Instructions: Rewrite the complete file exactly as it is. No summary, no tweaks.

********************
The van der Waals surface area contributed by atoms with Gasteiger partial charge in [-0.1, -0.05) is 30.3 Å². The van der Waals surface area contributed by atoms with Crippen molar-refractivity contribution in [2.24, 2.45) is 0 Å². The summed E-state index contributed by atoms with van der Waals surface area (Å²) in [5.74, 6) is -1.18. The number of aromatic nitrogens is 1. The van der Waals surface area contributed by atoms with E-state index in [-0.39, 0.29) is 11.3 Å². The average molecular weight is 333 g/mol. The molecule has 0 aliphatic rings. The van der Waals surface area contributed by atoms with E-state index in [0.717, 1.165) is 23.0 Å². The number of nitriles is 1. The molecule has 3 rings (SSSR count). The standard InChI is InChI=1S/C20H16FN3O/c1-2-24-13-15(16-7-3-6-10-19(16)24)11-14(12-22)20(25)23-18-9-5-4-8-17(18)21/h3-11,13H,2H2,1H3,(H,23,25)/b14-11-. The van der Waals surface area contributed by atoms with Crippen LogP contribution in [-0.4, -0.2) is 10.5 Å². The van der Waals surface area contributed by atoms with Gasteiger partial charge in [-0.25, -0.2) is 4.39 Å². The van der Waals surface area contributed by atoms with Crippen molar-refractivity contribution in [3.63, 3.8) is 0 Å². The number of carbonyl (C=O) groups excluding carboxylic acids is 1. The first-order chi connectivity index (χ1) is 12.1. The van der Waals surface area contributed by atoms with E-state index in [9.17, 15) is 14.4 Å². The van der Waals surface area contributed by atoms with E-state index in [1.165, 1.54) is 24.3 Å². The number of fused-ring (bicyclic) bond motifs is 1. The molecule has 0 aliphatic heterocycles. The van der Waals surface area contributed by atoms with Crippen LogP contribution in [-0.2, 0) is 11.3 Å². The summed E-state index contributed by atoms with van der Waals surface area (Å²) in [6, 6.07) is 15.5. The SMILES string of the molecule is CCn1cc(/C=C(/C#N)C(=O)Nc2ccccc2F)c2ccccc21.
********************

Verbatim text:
The van der Waals surface area contributed by atoms with Gasteiger partial charge in [-0.1, -0.05) is 30.3 Å². The van der Waals surface area contributed by atoms with Crippen molar-refractivity contribution in [2.24, 2.45) is 0 Å². The summed E-state index contributed by atoms with van der Waals surface area (Å²) in [5.74, 6) is -1.18. The number of aromatic nitrogens is 1. The van der Waals surface area contributed by atoms with E-state index in [-0.39, 0.29) is 11.3 Å². The average molecular weight is 333 g/mol. The molecule has 0 aliphatic rings. The van der Waals surface area contributed by atoms with E-state index in [0.717, 1.165) is 23.0 Å². The number of nitriles is 1. The molecule has 3 rings (SSSR count). The standard InChI is InChI=1S/C20H16FN3O/c1-2-24-13-15(16-7-3-6-10-19(16)24)11-14(12-22)20(25)23-18-9-5-4-8-17(18)21/h3-11,13H,2H2,1H3,(H,23,25)/b14-11-. The van der Waals surface area contributed by atoms with Crippen LogP contribution in [-0.4, -0.2) is 10.5 Å². The van der Waals surface area contributed by atoms with Gasteiger partial charge in [-0.25, -0.2) is 4.39 Å². The van der Waals surface area contributed by atoms with Crippen molar-refractivity contribution in [3.63, 3.8) is 0 Å². The number of carbonyl (C=O) groups excluding carboxylic acids is 1. The first-order chi connectivity index (χ1) is 12.1. The van der Waals surface area contributed by atoms with E-state index in [9.17, 15) is 14.4 Å². The van der Waals surface area contributed by atoms with E-state index in [1.165, 1.54) is 24.3 Å². The number of fused-ring (bicyclic) bond motifs is 1. The molecule has 0 aliphatic heterocycles. The van der Waals surface area contributed by atoms with Crippen LogP contribution in [-0.2, 0) is 11.3 Å². The summed E-state index contributed by atoms with van der Waals surface area (Å²) in [6, 6.07) is 15.5. The SMILES string of the molecule is CCn1cc(/C=C(/C#N)C(=O)Nc2ccccc2F)c2ccccc21.